c. Why does Kant think that we can know a priori that “All events have a cause”?

Kant thinks that we can know a priori that “all events have a cause.” An a priori statement is one that is true in terms of its meaning alone. In other words, the statement “all events have a cause” is a fact upon which experience depends. Kant felt that the antithesis, “no event has a cause” would not produce a contradictory or meaningless statement, proving that it is synthetic. And the original statement, “all events have a cause” is a priori as Kant felt it can be known without the need of experience. Kant wrote that “the principles of possible experience are then at the same time universal laws of nature, which can be known a priori.” (pg. 565) In other words, Kant felt that “all events have a cause” would be considered a universal law of nature which are known a priori.

d. Give an example of a metaphysical claim that Kant thinks we are NOT entitled to make. Why would he think we are not entitled to make that metaphysical claim?

A metaphysical claim that Kant thinks we are not entitled to make would be “the soul is immortal.” He feels this is because metaphysical claims are illegitimate when they use a priori concepts beyond the bounds of any possible experience. Kant writes “examples can only be borrowed from some possible experience, and consequently the objects of these concepts can be found nowhere but in a possible experience. ” In other words, Kant writes that you cannot make a claim such as “the soul is immortal” without relating it to some possible experience and thus taking away the a priori concept.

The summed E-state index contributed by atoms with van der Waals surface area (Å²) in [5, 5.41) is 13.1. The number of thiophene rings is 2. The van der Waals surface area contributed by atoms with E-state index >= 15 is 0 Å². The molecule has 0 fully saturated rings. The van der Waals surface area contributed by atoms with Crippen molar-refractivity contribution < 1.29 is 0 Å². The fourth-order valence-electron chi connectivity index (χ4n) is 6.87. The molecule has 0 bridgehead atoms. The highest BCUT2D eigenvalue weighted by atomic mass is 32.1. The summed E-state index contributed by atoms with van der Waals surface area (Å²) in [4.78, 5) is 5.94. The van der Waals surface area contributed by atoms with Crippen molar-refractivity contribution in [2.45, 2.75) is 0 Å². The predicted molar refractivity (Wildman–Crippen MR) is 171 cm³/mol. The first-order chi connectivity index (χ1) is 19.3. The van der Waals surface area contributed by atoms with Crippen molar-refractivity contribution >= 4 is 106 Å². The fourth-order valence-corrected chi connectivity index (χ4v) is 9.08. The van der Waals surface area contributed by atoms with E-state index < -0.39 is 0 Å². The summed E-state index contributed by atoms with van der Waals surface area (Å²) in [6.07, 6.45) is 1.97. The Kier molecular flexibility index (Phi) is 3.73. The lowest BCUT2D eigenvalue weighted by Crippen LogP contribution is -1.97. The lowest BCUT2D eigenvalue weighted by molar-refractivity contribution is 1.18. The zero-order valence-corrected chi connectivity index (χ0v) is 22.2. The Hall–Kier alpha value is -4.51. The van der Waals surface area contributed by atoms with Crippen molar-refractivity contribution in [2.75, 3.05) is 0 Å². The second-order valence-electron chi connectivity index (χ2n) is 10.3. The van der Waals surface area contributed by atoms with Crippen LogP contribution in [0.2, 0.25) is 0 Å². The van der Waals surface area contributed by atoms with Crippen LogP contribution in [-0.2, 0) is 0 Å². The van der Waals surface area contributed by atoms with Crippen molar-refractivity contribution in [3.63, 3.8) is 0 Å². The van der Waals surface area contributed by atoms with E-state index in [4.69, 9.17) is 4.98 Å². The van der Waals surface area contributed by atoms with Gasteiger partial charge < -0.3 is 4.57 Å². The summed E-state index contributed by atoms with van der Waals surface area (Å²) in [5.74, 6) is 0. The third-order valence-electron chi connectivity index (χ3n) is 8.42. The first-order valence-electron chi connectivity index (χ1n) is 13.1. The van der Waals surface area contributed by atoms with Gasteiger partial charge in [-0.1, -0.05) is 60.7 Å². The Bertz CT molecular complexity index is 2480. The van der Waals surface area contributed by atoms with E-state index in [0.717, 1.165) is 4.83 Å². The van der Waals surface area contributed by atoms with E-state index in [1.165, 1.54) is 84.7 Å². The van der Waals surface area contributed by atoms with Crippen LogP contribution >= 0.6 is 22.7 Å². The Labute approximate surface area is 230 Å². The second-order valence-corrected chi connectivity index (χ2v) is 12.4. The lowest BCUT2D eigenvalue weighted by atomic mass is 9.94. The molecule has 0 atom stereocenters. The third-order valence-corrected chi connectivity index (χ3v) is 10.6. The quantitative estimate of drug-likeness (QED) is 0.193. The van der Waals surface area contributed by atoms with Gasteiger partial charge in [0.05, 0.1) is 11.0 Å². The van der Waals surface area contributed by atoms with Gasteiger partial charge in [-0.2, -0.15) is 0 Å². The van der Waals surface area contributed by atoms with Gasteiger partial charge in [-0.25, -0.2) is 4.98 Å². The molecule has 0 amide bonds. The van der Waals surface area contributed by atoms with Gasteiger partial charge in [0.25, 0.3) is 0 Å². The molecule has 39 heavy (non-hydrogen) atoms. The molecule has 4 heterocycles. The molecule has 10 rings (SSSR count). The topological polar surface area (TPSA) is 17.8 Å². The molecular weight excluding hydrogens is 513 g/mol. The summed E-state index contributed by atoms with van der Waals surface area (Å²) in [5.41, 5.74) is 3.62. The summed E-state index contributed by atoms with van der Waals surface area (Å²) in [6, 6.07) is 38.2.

Humes fork has two kinds of judgments. The one prong is known as matters of fact. Matters of fact are known to be true on the basis of experience. They are usually empirically verifiable and contingently true. That is, they vary based on the world. An example of a statement that Hume would classify as a matter of fact is “The sun rose today” or “I exist.”

The other prong on Hume’s fork is called “relations of ideas.” Relations of ideas are known to be true independent of experience. They are self-evidently true. That is, if someone were to deny it as true, then they would be in contradiction. An example of this is “All fathers are male.”